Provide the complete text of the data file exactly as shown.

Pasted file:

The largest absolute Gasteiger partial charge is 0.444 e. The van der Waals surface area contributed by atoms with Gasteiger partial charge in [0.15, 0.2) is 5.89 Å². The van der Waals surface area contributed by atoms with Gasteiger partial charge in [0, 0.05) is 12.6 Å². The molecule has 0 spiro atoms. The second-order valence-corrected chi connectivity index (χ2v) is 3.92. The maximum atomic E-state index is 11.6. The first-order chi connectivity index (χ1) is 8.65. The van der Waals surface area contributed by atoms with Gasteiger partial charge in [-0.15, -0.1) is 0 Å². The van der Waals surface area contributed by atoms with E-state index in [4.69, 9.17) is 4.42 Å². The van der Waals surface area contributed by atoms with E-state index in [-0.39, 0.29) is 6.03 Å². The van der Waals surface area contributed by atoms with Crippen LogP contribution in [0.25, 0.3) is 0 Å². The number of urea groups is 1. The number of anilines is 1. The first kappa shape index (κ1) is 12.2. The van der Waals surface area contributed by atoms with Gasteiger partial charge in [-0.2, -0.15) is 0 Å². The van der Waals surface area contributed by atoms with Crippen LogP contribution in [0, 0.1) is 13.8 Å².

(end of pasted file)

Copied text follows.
The largest absolute Gasteiger partial charge is 0.444 e. The van der Waals surface area contributed by atoms with Gasteiger partial charge in [0.15, 0.2) is 5.89 Å². The van der Waals surface area contributed by atoms with Gasteiger partial charge in [0, 0.05) is 12.6 Å². The molecule has 0 spiro atoms. The second-order valence-corrected chi connectivity index (χ2v) is 3.92. The maximum atomic E-state index is 11.6. The first-order chi connectivity index (χ1) is 8.65. The van der Waals surface area contributed by atoms with Gasteiger partial charge in [-0.15, -0.1) is 0 Å². The van der Waals surface area contributed by atoms with E-state index in [4.69, 9.17) is 4.42 Å². The van der Waals surface area contributed by atoms with E-state index in [-0.39, 0.29) is 6.03 Å². The van der Waals surface area contributed by atoms with Crippen LogP contribution in [0.25, 0.3) is 0 Å². The number of urea groups is 1. The number of anilines is 1. The first kappa shape index (κ1) is 12.2. The van der Waals surface area contributed by atoms with Gasteiger partial charge in [-0.2, -0.15) is 0 Å². The van der Waals surface area contributed by atoms with Crippen LogP contribution in [0, 0.1) is 13.8 Å².